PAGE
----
Taking inspiration from other people’s choices
Short days and long nights are part of nature’s rhythm here on the island of Ireland. Though the approach can be somewhat dreaded as the summer drains from us, once here, there is a beauty in the darkness. And nearing the shortest day as we are, it is a time for reflection and the planting of seeds of inspiration for the year to come. Books of course feature wonderfully in my reflections; what books sold the best this year, what was important to our readers?
Children’s books remained as one of our top categories of sales in the year, which is so encouraging to see the engagement of our younger citizens in books of all sorts. Some of the main bestsellers top our charts too like Harriet Muncaster’s series featuring Isadora Moon, half vampire, half fairy, published by Oxford University Press, aimed at readers five to seven years of age.
The ‘Murder Most Unladylike’, series by Robin Stevens, published by Penguin Random House is a range of detective series featuring Hazel Wong and Daisy Wells, founders of the school’s detective club.
‘Bunny vs Monkey’ is a new comic strip series of books by Jamie Smart, published by David Fickling Books which has been extremely popular this year, featuring inventors, squirrels, action beavers and many more. Also, I am pleased that our sales of classics for children remaining popular, namely ‘Anne of Green Gables’, by Lucy Montgomery, and ‘The Magic Faraway Tree’, by Enid Blyton, one of my favourites too. ‘The Fairy Dogmother’ and ‘Peppa Pig’ were favourites amongst the under fours.
And lastly a great series, ‘Boys who Dare to be Different’, by Dan Brooks, published by Quercus, and ‘Good Night Stories for Rebel Girls’, by Elena Favilli, published by Rebel Girls inc, tell the stories of interesting, rebellious characters from history and current times, aimed at ages six and over.
Fiction shares the top spot for category sales in the shop. This year, one my own favourites has topped the chart being ‘Lessons in Chemistry’ by Bonnie Gamus, published by Doubleday. It tells the story of a female chemist trying to make a name for herself, in the 1960s’ male-dominated world of chemistry. It’s funny and profound all at once, especially her beloved dog, also a character and strong voice in the book.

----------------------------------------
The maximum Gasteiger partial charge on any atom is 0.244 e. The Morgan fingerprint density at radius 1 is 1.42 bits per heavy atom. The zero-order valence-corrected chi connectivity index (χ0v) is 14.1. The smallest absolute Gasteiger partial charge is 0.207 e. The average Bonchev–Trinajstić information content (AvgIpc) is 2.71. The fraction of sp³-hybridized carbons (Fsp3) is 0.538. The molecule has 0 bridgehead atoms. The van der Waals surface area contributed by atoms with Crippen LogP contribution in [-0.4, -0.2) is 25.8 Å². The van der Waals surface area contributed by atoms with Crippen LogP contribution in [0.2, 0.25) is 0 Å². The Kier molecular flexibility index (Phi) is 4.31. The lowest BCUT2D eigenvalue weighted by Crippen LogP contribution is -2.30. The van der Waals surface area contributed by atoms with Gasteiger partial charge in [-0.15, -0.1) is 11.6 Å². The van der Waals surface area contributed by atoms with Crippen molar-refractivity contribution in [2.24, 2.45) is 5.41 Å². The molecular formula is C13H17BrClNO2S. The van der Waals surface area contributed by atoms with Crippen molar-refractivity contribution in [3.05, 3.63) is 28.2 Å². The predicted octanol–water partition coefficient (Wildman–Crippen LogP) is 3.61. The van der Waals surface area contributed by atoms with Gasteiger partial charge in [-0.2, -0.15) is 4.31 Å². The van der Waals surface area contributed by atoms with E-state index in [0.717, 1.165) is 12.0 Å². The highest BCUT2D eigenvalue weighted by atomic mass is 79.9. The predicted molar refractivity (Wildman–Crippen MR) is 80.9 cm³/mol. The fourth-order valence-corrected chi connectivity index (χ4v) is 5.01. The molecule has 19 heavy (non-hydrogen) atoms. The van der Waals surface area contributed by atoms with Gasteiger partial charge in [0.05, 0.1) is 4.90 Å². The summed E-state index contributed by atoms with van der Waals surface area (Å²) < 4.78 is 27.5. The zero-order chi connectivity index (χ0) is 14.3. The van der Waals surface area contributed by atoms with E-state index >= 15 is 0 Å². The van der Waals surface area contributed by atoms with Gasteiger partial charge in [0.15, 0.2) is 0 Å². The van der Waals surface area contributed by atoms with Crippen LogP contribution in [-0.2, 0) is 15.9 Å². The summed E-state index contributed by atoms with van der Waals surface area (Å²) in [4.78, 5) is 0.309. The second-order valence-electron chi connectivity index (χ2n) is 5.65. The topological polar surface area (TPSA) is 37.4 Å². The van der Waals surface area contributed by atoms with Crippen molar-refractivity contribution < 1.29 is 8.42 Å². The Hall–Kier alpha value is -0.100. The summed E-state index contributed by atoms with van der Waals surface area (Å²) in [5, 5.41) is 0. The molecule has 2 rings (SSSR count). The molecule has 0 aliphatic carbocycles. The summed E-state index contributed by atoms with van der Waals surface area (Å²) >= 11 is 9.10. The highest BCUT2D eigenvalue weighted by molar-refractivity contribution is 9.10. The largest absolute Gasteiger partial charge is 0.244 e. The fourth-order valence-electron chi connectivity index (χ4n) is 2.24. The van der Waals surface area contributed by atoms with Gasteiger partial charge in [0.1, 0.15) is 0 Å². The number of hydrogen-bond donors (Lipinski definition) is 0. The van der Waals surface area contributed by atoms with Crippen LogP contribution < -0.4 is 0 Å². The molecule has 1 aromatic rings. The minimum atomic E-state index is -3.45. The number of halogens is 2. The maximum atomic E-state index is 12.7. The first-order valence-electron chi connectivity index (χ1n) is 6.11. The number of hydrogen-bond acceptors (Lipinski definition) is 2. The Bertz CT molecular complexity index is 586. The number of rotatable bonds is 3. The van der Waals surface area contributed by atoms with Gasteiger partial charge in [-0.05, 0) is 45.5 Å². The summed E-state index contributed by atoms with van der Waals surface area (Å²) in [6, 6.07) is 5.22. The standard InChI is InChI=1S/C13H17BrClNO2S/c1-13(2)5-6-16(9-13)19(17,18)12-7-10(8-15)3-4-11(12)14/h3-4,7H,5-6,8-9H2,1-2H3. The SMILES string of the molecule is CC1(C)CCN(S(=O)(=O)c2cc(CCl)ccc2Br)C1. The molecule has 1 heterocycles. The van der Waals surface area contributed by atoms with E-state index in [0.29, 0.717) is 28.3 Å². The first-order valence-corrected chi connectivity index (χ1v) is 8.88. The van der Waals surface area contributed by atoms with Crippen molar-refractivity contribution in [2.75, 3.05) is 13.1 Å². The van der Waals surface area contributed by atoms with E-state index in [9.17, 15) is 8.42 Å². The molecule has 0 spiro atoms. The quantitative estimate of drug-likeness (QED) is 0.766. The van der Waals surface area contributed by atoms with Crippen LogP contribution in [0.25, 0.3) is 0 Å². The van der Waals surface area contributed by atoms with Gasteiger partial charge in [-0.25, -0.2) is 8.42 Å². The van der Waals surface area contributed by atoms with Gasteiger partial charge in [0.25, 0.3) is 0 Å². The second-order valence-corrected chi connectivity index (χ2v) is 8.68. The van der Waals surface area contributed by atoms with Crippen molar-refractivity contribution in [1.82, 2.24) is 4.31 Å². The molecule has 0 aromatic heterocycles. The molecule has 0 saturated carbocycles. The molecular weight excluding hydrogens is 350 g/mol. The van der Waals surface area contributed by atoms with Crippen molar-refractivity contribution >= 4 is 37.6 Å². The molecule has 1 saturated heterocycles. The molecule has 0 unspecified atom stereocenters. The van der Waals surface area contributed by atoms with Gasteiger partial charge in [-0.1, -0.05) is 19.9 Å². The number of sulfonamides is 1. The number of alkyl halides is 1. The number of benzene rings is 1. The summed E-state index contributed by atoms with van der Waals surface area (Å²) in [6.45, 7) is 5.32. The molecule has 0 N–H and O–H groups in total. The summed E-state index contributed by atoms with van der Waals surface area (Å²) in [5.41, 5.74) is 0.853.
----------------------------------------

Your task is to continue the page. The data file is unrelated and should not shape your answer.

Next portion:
Still topping the charts is ‘Hamnet’, by Maggie O’Farrell, published by Headline and just an amazing book about the wife of Shakespeare. ‘The Mad Women’s Ball’, by Victoria Mas published by Transworld is also in our top three. Mas is a French author, whom we interviewed during Covid. The book tells tells the story behind an annual ball held in Le Salpetriere Asylum in Paris in the 1880s.
Humanities, nature and environment were also top sellers for us. We have seen this category grow every year. ‘Great LGBTQ+ Speeches: Empowering Voices that Engage and Inspire’, by Tea Uglow, published by White Lion Publishing, is top of our charts, as has been ‘Atlas of the Heart: Mapping Meaningful Connection and the Language of Human Experience’, by Brene Brown, published by Ebury Publishing.
‘A Little of History of Philosophy’, by Nigel Warburton, published by Yale University Press, is also a great seller. The author came to one of our bookshop’s monthly Philosopher’s Hat Club meetings. The book is a great overview of the evolution of philosophy as we know it today.
Surrounded by seashore as we are, it’s no surprise that the book ‘Why we Swim’, by Bonnie Sui, published by Ebury Publishing, is on the top spot of many people’s favourites, as is ‘Wild Shores’, by Richard Nairn, published by Gill Books.
We can but look forward to the year ahead and the many exciting books that will inform and engage us. What will you be reading first?
Bríd Conroy and her husband Neil Paul run Tertulia – A Bookshop Like No Other at The Quay, Westport.